Better than a Rabbit and a bargain compared to Audi, the Volkswagen Eos has a sunroof or convertible setup considered so revolutionary that it snagged a "2006 Best of What's New" award from Popular Science magazine in the automotive category.
However, some automobile analysts say the operation of the retractable hardtop is not particularly special, though quite well done. When the lid is up, it is not folded nicely into the truck but snug and tight over your head. This process takes 25 seconds. While this is being done, the passengers may simply slide a panel over and get light, but just a bit more, in the cabin. The Eos has an integrated, power glass sunroof, making it a true four-season ragtop.
Nonetheless, the Eos starts at a very reasonable $36,900. This price makes it one of the best, if not the best, value in hardtop convertibles. The Volvo C70 hardtop convertible, for instance, lists for $56,495. It is of course way more expensive and definitely up there by most standards, but yes, it is a reasonable comparison. The closest competitor to the Eos is probably Mitsubishi's Eclipse Spyder that costs $31,998-$36,998. The Spyder only comes with a power soft-top, although the Spyder GT-P ($36,998) has a 260-horsepower V-6.
The Eos 2.0T has its 200-horsepower inline-four-cylinder engine mated to a six-speed manual. If you want the six-speed Tiptronic automatic, one will needs to the $1,400 tab. The Volkswagen in Canada, however, does not offer the top-of-the-line Eos 3.2L model with a 250-horsepower V-6 engine.
The name Eos comes from the Greek goddess of the dawn, who is also the mother of the winds Passat and Jetta.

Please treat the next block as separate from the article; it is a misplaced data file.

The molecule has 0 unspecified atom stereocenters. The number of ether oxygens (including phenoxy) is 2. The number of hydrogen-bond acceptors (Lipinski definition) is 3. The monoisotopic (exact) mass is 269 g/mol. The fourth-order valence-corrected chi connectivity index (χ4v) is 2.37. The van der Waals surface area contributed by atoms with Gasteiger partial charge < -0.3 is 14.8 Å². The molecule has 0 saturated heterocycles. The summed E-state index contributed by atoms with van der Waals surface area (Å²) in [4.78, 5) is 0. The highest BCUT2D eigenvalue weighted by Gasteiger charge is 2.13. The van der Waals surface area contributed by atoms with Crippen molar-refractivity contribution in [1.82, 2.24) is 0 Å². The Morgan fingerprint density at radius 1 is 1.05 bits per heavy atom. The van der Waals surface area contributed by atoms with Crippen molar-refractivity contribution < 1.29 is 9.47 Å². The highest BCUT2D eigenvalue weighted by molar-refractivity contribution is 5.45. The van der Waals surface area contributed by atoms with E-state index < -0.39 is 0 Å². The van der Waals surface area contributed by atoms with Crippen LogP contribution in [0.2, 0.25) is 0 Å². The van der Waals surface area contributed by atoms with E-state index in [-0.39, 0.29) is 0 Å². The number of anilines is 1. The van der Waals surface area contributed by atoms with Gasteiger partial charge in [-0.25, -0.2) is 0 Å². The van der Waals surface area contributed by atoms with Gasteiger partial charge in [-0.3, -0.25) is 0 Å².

Don?t go thinking though that the front-wheel-drive Eos is your regular, cutesy ragtop because it is definitely not. The VW Eos is a grown-up convertible with substantial, but not bulky, styling thanks to design highlights that include the wide chromed grille, expressive headlights and black louvers. Generally speaking, the coupe-style body looks good.
And here?s another thing -- the cabin departs a little from your traditional VW interior design, this time sporting a pleasing contemporary look, accented by metallic-look trim. The front seats feel roomy, the controls including the ones for the convertible operation are simple and straightforward and the rearward visibility is thankfully good.
Upgrades include a sport leather package at $3,885, a removable wind blocker at $375, a removable ski bag at $250 and a park distance control at $350.Standard for the Eos are power windows, door locks, a good stereo, cruise control. With the usual durable VW ball joints, the Eos has an interior with two small cup holders that do not adjust.
It has turbocharged engine, which delivers 200 horsepower and 206 lb-ft of torque, and six-speed manual transition. Fuel economy with the manual is pegged at 10.1 litres/100 km city/6.8 highway.
The cars safety features include the usual four-wheel disc brakes with anti lock and electronic brake assist, and an anti-skid program. Also, front and side airbags with a head extension are standard.
The Eos running gear is patterned to the Rabbit/Jetta platform, and the rear suspension is based on the Passat.
Thanks to all the smart engineering and design work by the brilliant minds at Volkswagen the Eos is seemingly moving closer to Audi territory.